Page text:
Commanding a force with the purpose of bringing relief to the Duke of Brittany, Sir John was compelled to wait for stronger winds. During this wait he decided to take refuge in a nunnery, where his men "took no notice of the sanctity of the place and... violently assaulted and raped" those they found inside. Further to this Sir John "allowed his men to ransack the countryside as they liked and to impoverish the people". When the force eventually set out to sea, carrying with them goods stolen from a nearby church and under a pronouncement of excommunication from the wronged priests, the expedition was caught in a storm. Thomas Walsingham reports that during the panic of the storm, Sir John murdered those of his men who refused to make for shore for fear of being shipwrecked upon the rocks. Subsequently, after safely arriving on an island off the Irish coast, Sir John and his boat captain were swept back into the sea and drowned. He was buried in Lewes, Sussex.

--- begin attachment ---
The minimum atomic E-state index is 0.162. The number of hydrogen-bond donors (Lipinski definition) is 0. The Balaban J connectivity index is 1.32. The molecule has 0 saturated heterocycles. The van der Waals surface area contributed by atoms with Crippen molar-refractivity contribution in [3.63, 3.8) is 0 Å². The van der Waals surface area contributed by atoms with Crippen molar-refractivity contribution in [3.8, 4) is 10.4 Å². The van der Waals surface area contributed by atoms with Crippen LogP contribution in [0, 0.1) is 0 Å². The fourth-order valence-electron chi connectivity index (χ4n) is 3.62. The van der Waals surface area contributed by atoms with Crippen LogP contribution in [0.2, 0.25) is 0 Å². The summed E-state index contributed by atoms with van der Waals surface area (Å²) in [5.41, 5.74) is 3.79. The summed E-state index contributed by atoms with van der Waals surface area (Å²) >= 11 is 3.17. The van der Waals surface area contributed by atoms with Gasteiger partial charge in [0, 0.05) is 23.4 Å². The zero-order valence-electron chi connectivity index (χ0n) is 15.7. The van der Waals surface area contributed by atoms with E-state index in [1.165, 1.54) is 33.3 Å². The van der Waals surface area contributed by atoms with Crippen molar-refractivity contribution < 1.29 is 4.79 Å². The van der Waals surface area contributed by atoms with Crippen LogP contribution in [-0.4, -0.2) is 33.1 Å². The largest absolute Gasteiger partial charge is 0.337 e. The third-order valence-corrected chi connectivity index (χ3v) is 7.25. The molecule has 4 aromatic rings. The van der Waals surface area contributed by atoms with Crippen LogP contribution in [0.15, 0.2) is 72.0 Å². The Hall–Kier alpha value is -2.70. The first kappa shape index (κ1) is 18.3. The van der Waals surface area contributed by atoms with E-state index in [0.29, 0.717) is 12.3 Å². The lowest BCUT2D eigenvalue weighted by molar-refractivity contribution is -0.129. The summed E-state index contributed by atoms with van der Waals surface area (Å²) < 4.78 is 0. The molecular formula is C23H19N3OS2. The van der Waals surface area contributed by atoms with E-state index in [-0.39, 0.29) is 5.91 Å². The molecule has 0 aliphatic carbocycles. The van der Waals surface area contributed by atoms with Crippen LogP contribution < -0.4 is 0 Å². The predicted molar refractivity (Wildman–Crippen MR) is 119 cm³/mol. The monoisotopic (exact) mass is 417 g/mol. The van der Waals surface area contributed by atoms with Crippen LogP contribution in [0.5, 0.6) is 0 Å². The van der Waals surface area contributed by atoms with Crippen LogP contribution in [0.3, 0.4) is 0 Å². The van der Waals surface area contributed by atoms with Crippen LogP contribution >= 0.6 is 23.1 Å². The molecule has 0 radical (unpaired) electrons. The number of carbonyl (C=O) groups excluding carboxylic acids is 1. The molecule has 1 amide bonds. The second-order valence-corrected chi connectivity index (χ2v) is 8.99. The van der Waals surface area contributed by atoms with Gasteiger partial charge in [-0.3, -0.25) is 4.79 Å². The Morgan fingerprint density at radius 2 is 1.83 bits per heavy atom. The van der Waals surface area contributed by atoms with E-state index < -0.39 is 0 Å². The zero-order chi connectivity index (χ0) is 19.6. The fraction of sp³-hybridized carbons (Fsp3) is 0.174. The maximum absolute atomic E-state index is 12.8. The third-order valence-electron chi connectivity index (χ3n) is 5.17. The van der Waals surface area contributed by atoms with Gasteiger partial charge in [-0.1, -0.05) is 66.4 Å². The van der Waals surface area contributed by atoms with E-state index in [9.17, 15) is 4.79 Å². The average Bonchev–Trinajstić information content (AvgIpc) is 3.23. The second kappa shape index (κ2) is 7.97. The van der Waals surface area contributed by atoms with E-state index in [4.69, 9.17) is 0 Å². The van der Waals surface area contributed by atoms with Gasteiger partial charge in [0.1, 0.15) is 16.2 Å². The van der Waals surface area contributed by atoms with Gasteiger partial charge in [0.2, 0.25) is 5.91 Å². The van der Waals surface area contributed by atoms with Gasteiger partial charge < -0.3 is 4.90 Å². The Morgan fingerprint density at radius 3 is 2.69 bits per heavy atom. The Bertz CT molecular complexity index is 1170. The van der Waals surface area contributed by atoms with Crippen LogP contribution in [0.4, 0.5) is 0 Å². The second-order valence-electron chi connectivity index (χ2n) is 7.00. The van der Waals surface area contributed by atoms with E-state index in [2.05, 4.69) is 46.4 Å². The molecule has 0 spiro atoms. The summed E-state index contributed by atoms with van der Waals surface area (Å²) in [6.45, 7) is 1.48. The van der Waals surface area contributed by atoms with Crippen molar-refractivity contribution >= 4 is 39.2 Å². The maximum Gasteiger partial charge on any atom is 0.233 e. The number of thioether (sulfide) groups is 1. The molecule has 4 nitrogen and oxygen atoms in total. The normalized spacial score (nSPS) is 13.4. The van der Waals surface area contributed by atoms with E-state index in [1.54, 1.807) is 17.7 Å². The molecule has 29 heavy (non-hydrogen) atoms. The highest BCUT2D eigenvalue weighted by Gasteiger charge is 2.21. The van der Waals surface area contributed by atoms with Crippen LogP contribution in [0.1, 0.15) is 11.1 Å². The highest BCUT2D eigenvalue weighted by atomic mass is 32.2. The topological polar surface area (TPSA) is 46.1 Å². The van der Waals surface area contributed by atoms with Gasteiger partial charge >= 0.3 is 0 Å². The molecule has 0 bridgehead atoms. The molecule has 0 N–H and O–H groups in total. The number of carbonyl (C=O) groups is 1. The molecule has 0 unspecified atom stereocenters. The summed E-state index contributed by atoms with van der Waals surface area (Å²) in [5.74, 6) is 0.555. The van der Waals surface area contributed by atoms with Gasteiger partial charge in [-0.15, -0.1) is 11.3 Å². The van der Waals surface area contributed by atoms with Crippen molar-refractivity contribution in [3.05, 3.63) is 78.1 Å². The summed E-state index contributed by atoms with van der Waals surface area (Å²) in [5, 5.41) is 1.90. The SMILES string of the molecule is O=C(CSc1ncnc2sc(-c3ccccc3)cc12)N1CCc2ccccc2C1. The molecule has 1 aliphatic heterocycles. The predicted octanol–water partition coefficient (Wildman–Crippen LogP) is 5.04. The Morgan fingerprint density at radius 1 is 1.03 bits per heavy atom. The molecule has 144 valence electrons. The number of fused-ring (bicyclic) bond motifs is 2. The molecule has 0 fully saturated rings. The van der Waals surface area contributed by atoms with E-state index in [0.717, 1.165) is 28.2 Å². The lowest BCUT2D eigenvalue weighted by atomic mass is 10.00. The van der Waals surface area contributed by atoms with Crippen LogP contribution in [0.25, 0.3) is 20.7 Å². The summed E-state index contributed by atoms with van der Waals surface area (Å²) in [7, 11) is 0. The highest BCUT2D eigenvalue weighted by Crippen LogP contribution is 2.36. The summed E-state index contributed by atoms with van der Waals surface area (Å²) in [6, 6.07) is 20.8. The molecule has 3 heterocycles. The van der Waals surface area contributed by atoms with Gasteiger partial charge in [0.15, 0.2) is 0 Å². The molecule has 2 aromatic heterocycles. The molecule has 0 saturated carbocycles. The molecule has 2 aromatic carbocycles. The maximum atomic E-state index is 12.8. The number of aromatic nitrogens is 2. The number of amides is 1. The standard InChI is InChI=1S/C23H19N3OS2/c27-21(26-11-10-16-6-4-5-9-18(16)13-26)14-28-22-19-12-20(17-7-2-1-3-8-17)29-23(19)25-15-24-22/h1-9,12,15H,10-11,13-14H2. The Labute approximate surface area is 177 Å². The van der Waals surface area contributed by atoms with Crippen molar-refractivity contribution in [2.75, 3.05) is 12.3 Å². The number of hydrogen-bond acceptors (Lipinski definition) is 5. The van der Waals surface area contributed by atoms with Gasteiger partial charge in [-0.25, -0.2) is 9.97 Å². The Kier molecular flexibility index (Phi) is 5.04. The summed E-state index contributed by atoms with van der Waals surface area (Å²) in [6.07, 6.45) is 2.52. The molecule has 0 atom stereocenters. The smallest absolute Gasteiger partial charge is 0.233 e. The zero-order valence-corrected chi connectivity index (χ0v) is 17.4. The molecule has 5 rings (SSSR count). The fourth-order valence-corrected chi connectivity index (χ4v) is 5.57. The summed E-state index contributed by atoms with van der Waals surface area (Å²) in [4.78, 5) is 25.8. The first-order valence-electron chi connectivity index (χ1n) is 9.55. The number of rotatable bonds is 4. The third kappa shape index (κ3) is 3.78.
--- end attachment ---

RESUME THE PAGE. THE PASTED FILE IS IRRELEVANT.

Source'The Chronica Maiora of Thomas Walsingham, 1376-1422', ed. & trans. J. Taylor, W. Childs & L. Watkiss Linkback:
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   picture about Scarriff Island (<em>An Scairbh</em>)
Picture: Mountainviewers reach new heights
First Ascent
by mcrtchly 25 Jul 2011
As we approached Scarriff Island it appeared almost ominously through the fog ahead of us. As we got closer we could see that the island was draped in cloud which looked to me almost like some land that 'time forgot'. We landed on the NE coast of Scarriff , half expecting to meet some prehistoric creatures but we only found a herd of goats (along with the resident seabirds) and followed a SW line for about 1.6km to the summit. The going was a bit harder than Puffin Island, which we had already done on the same day, mainly because the extensive cover of long grass, bracken, gorse and heather which was sodden from the fog shrouding the island. Although there were no views from the summit (because of the fog) the views from lower down gave a stunning perspective of the coastline and an appreciation of the isolation of the family who lived on the island until the early C20th. Once again thanks to Wicklore for organising the visit. Linkback: